Get Yer Ya-Ya's Out! The Rolling Stones in Concert

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'Get Yer Ya-Ya's Out!'
The Rolling Stones in Concert
Live album by The Rolling Stones
Released 4 September 1970
Recorded 26 November 1969, Baltimore and
27–28 November 1969, New York City, United States
January–February 1970 (vocal overdubs)
Genre Hard rock, blues rock
Length 47:36
Language English
Label London (US), Decca (UK)
Producer The Rolling Stones, Glyn Johns
The Rolling Stones Live chronology
Got Live If You Want It!
(1966)
'Get Yer Ya-Ya's Out!'
(1970)
Love You Live
(1977)

'Get Yer Ya-Ya's Out!': The Rolling Stones in Concert is a live album by The Rolling Stones, released 4 September 1970 on Decca Records in the UK and on London Records in the US. It was recorded in New York and Maryland in November 1969, just before the release of Let It Bleed. It is the first live album to reach number 1 in the UK. It was reported to have been issued in response to the well known bootleg Live'r Than You'll Ever Be.

History[edit]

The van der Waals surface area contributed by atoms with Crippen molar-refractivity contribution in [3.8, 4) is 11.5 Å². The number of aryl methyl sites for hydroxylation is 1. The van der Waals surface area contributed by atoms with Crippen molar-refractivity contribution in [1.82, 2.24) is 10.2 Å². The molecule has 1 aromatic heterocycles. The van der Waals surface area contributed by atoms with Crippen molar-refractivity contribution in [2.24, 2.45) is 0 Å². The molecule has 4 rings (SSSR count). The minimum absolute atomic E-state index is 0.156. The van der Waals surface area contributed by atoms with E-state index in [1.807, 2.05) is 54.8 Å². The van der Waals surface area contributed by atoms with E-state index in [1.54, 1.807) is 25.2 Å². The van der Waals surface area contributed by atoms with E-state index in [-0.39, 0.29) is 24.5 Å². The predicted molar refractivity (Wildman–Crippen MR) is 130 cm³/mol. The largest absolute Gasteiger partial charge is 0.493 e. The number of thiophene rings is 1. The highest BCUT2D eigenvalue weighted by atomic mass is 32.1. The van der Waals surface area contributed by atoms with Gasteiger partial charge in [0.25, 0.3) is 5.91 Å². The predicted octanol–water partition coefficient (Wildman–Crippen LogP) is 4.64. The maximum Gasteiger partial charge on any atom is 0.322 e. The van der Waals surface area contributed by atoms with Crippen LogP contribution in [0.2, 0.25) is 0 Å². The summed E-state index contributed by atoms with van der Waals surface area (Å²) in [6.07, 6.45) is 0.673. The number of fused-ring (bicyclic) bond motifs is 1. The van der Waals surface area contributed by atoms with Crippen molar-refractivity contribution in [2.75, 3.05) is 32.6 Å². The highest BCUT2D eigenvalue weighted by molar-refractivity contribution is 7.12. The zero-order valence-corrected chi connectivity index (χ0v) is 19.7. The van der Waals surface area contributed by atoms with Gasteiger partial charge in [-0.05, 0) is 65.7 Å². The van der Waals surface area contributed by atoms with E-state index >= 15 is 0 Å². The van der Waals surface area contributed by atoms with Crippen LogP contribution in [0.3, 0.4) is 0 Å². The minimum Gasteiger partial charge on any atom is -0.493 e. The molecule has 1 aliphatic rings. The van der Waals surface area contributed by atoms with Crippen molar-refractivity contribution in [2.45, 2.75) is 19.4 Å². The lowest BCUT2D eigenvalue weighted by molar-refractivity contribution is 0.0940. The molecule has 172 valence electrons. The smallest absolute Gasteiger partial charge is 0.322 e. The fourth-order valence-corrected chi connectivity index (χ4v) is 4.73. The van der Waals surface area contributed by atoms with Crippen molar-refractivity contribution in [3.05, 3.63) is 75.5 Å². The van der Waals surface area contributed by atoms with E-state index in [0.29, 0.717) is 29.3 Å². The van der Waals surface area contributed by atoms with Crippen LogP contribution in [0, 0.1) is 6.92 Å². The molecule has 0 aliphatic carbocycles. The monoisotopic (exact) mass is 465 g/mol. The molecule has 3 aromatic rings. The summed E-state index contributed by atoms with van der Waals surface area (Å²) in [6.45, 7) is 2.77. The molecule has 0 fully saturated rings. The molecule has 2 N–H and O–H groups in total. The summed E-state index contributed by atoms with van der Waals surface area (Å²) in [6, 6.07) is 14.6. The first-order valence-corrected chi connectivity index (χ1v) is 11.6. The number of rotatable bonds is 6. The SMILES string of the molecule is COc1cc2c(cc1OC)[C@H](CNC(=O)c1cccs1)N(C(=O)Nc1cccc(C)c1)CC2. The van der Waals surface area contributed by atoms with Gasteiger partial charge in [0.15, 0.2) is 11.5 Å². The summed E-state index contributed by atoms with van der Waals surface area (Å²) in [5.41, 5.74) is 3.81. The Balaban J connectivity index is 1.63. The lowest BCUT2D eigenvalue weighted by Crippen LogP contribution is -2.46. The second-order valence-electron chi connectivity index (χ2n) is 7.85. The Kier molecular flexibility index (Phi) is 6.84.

Having not toured since April 1967, The Rolling Stones were eager to hit the road by 1969. With their two most recent albums, Beggars Banquet and Through the Past, Darkly (Big Hits Vol. 2) being highly praised, audiences were anticipating their live return. Their 1969 American Tour's trek during November into December, with Terry Reid, B.B. King (replaced on some dates by Chuck Berry) and Ike and Tina Turner as supporting acts, played to packed houses. The tour was the first for Mick Taylor with the Stones, having replaced Brian Jones shortly before Jones' death in July; this was also the first album where he appeared fully and prominently, having only featured on two songs on Let It Bleed.